Where I was wrong

Blizzard, the company that owns the World of Warcraft game, has made a very stupid decision.

The first and most significant change is that in the near future, anyone posting or replying to a post on official Blizzard forums will be doing so using their Real ID — that is, their real-life first and last name — with the option to also display the name of their primary in-game character alongside it. These changes will go into effect on all StarCraft II forums with the launch of the new community site prior to the July 27 release of the game, with the World of Warcraft site and forums following suit near the launch of Cataclysm. Certain classic forums, including the classic Battle.net forums, will remain unchanged.

This is a dumb move that puts people in real, physical danger. The Internet is not filled with a bunch of sunny, happy gamers. A lot of people are dicks. They get pretty crazy about this stuff.

But I don’t play any of those sort of games. I don’t care for them. What I care about comes from PZ (indirectly).

There’s a good discussion going on at Shakesville — this decision is an exercise in privilege by Blizzard. There are a fair number of female gamers who would rather not advertise the fact…because many male gamers are jerks.

I disagree that this is an exercise in privilege. That to me suggests a malicious intent on the part of Blizzard. In reality, the company is trying to cut down on douchebaggery. Its intention is not to adversely affect women – though that’s what will happen. (But this is semantic. I know PZ doesn’t mean Blizzard is targeting or intentionally ignoring women, and I further know the word “exercise” can be understood to mean that. But the connotations suggest something far more negative on the part of Blizzard. If PZ said example, I wouldn’t disagree.)

But PZ has a second post about the fast-paced failure of Blizzard’s experiment. In this one he talks about how this will harm many women, increasing the sexual harassment they will endure in their gaming experience. He links to this article by Jessica Valenti.

One website, run by law professor and occasional New York Times columnist Ann Althouse, devoted an entire article to how I was “posing” [in a picture with Bill Clinton] so as to “make [my] breasts as obvious as possible”. The post, titled “Let’s take a closer look at those breasts,” ended up with over 500 comments. Most were about my body, my perceived whorishness, and how I couldn’t possibly be a good feminist because I had the gall to show up to a meeting with my breasts in tow. One commenter even created a limerick about me giving oral sex. Althouse herself said that I should have “worn a beret . . . a blue dress would have been good too”. All this on the basis of a photograph of me in a crew-neck sweater from Gap.

I won’t even get into the hundreds of other blogs and websites that linked to the “controversy.” It was, without doubt, the most humiliating experience of my life – all because I dared be photographed with a political figure.

In March of 2009, I made a post about Sheril Kirshenbaum. In it I defended some comments by male posters which pointed out her looks.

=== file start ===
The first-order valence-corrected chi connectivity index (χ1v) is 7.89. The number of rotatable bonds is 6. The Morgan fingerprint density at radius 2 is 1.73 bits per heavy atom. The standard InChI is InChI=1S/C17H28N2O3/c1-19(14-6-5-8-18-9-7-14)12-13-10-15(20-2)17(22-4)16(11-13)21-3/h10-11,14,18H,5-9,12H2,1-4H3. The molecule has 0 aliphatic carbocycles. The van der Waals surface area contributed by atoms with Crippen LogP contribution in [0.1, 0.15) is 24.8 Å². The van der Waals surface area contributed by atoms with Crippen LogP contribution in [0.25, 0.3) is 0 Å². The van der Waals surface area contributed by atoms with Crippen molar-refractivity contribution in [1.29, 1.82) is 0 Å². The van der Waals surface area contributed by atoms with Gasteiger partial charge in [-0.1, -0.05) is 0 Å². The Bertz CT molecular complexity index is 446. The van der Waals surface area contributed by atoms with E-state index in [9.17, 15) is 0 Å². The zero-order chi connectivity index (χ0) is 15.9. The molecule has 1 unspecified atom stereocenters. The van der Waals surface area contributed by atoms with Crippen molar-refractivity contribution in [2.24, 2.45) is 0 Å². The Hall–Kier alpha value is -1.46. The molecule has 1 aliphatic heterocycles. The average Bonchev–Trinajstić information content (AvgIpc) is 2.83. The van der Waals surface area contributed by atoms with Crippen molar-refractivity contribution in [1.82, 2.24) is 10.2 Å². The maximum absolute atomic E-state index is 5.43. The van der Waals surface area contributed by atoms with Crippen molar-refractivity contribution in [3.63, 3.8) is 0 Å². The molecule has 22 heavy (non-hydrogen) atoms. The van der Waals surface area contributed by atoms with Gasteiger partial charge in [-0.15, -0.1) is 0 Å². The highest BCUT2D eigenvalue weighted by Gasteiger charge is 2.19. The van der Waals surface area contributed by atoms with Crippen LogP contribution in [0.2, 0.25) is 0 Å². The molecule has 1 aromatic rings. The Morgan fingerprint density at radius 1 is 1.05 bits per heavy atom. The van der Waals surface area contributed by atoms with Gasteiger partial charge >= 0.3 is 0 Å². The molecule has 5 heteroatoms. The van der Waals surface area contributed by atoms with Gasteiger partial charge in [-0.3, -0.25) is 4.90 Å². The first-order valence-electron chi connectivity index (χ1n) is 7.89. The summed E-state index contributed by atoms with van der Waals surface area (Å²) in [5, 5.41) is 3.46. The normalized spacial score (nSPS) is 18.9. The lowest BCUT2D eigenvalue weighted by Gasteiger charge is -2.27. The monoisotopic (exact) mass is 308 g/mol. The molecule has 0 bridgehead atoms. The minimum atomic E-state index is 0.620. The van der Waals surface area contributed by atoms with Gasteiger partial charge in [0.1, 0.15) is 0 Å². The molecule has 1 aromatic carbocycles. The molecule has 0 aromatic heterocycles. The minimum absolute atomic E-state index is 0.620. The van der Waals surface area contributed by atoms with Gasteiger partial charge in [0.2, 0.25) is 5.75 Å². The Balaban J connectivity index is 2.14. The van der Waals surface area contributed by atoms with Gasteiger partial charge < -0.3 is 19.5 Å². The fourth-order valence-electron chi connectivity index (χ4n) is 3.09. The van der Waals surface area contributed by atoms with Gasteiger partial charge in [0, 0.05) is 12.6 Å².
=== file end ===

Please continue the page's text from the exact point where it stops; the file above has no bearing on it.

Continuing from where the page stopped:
Let’s keep in mind what the original post was all about. It was an introduction. Is there a specific, pre-approved, politically correct response expected? I see an intro to a new blog, a short description, and a picture – the most prominent thing about the post – and not much else. It is entirely reasonable to comment on the picture.

No, it isn’t.

It is reasonable to expect comments on pictures of attractive women, but it is not reasonable to focus merely on that. Reading over that post makes me cringe. I’m embarrassed.

Some of that embarrassment only comes from the fact that hindsight shows me how easy it is to misunderstand many of my points. In a couple of places, I point out minutiae simply for the sake of accuracy.

First of all, I prefer accuracy so let’s augment that last statement a tad. It’s never acceptable to judge anyone based on appearances and number X chromosomes, in most instances.

That’s true – and virtually everyone agrees with it. No one ought to expect people to go on dates, for example, without any physical standards. Part of a good relationship is attraction, and that comes in much more than a mere intellectual form.

But there I go again. It sounds like I’m saying it’s okay to publicly pass judgement on Kirshenbaum’s looks in the given context. I’m not. At least not now. But unfortunately, for specific comments (i.e., the more benign ones), I was saying it was okay. That was wrong.

This doesn’t mean I’m embarrassed in the least about my response to caricature feminists who think a picture of fat women accompanying an article about fat women is sexist. My response was correct there. Obesity was being objectified, not women. And sexism is not defined as a one-way street.

But, again, I am embarrassed about my response to Kirshenbaum. I’ll stand by some of the details of my post – if it’s sexist to comment on Kirshenbaum’s looks, then it’s sexist when female guests do the same to Sean Hannity – but I do not stand by the primary point I was making. No. It was objectification when those users honed in on Kirshenbaum’s looks.

I was wrong.

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